High School

  • To Grade or Not To Grade

    Creating opportunities that spark intrinsic motivation. Leaders in the field of education have spent lots of time addressing the question of annual assessment in the form of standardized testing and fashioning report cards. At Voyagers’ Community School, in Monmouth County, New Jersey, we understand this is short-sighted. Instead, we dedicate time to discussing intrinsic motivation. What makes students want to do their very best? Can we teach intrinsic motivation? Are there ways in which we stifle this? Inevitably assessment, in the form of grades and rankings, weaves its way into the conversation. In schools across America, most often student work boils down to one thing, a grade, which represents everything about the child’s experience in a single class and, collectively, in a school year. Most people say, “So what, shouldn’t the best student be rewarded for being the best?” “How else are we going to know how a student is […]

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  • Model United Nations

    Model United Nations, or “Model UN”, is a cross between a Voyagers’ Essentials course and an extracurricular activity. Participation on our team is extremely difficult and demands much from the eight high school student-participants, who will travel to Philadelphia next month (Feb. 25-28), with the goal of resolving some of the world’s most pressing issues. Voyagers’ high school students will compete against their counterparts from across the region while representing Sweden, a small but vibrant nation that has contributed a great deal to science and technology, as well as to democratic governance and gender equality. The topic of this year’s conference concerns Asia, the world’s largest continent, with a particular focus on infrastructure development. Students will engage in extensive research, write an original position paper that relates to their assigned United Nations committee, and debate with peers in a professional manner. One Model UN student, Winnie, says: “Model UN mimics, […]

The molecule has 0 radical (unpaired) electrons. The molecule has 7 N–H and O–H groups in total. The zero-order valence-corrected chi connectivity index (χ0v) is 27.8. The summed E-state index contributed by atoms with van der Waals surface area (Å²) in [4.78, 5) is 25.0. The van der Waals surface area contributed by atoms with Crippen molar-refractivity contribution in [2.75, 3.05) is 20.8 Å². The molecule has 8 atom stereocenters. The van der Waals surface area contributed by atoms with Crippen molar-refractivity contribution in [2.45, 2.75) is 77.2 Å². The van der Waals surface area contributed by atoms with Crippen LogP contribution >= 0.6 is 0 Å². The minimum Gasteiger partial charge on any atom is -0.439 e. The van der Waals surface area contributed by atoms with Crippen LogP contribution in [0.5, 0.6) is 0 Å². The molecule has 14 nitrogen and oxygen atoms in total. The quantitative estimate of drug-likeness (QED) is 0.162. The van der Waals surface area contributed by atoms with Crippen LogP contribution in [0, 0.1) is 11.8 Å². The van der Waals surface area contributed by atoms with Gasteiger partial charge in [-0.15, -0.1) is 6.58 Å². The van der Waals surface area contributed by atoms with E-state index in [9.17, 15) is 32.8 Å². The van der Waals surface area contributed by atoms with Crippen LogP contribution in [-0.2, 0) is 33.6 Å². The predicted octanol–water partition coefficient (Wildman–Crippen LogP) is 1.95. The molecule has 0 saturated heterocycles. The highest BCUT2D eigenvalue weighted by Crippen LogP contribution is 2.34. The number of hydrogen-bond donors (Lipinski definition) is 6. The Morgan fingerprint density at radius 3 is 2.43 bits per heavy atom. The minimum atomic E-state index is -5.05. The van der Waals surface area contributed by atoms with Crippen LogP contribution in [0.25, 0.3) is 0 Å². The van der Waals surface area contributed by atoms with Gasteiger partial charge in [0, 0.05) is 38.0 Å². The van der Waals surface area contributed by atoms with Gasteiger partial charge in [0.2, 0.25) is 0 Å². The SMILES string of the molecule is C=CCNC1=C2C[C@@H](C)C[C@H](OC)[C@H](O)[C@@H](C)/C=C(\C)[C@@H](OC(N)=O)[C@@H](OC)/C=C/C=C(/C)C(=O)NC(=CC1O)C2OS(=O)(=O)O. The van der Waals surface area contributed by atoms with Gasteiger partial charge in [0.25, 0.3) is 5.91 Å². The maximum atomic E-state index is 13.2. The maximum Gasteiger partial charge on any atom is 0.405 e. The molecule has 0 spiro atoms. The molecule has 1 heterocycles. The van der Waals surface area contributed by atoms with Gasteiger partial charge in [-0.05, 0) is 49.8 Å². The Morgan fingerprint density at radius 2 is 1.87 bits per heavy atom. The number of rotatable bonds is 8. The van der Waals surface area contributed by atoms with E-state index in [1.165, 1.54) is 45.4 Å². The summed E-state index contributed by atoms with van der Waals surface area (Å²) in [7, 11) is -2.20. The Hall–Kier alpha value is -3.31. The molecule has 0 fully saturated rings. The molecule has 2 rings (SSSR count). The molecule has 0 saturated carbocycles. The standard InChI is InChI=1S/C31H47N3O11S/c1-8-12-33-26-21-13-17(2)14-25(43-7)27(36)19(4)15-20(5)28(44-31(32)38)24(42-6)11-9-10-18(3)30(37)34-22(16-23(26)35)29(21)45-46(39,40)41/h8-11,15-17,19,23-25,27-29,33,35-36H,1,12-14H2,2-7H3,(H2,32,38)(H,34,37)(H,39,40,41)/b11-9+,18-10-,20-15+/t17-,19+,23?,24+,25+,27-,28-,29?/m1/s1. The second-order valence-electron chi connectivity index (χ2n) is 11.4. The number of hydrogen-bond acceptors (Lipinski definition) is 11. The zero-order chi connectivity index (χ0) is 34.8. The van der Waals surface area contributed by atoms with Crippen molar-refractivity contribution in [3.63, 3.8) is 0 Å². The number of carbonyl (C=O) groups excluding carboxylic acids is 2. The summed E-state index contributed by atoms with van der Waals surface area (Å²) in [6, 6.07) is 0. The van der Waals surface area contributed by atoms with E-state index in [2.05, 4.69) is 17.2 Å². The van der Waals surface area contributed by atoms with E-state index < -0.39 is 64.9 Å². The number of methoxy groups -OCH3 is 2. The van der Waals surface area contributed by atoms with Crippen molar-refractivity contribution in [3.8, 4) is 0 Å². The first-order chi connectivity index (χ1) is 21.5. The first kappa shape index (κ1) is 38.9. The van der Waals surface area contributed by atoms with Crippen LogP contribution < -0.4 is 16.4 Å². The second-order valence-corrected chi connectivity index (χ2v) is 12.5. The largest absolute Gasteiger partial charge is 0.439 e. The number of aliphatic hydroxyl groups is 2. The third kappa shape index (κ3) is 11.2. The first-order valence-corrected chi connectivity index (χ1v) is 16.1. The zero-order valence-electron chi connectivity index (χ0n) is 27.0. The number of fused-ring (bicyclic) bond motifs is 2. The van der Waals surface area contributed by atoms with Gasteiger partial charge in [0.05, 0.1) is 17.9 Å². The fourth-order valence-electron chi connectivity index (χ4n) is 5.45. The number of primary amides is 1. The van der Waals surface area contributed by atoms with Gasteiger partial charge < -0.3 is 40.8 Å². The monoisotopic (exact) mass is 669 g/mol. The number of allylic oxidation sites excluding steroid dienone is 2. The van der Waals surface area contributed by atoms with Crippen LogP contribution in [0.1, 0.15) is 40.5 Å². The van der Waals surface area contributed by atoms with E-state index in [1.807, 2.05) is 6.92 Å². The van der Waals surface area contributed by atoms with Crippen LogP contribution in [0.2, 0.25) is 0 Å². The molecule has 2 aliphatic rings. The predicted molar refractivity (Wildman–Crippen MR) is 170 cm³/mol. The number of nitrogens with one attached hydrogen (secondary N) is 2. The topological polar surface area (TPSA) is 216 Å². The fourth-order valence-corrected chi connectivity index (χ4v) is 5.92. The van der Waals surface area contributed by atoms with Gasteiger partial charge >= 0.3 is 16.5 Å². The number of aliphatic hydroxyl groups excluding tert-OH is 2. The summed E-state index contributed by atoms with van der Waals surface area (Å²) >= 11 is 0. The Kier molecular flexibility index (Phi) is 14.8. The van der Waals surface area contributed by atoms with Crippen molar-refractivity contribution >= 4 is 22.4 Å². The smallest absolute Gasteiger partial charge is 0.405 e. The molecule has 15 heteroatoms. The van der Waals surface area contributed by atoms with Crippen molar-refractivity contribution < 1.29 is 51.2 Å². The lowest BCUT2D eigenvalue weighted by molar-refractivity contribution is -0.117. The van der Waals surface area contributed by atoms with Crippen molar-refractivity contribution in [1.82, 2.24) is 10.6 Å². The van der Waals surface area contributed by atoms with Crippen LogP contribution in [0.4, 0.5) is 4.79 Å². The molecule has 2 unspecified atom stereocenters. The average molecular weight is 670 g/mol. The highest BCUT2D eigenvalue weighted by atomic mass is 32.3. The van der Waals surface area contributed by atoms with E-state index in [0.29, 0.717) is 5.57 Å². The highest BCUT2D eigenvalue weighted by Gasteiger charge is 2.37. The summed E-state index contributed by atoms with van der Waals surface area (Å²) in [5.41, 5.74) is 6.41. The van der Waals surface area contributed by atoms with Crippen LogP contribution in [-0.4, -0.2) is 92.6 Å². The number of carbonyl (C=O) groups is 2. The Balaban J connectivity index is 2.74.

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  • Romeo and Juliet Come Alive Again

    The 9th grade literacy class has finished reading the original text of Romeo and Juliet by William Shakespeare. At first, the reactions from the students were a little less than enthusiastic. “My mom says that it is really hard. I don’t think I want to read it…” “Do we have to read it in the ‘Old English’?” “Can’t we watch the movie instead?” Some of the students proposed that we should just purchase the “cheat versions” and read it in place of the old “regular English version”. Their strong reactions gave me a moment of pause, but then I recalled, my own first encounter with Shakespeare felt similar. I assured them that we would go slowly and would stop often for discussion and comprehension. I also assured them that they would become accustomed to the language and rhythm of the iambic pentameter. They began with doubt, but, within about one […]

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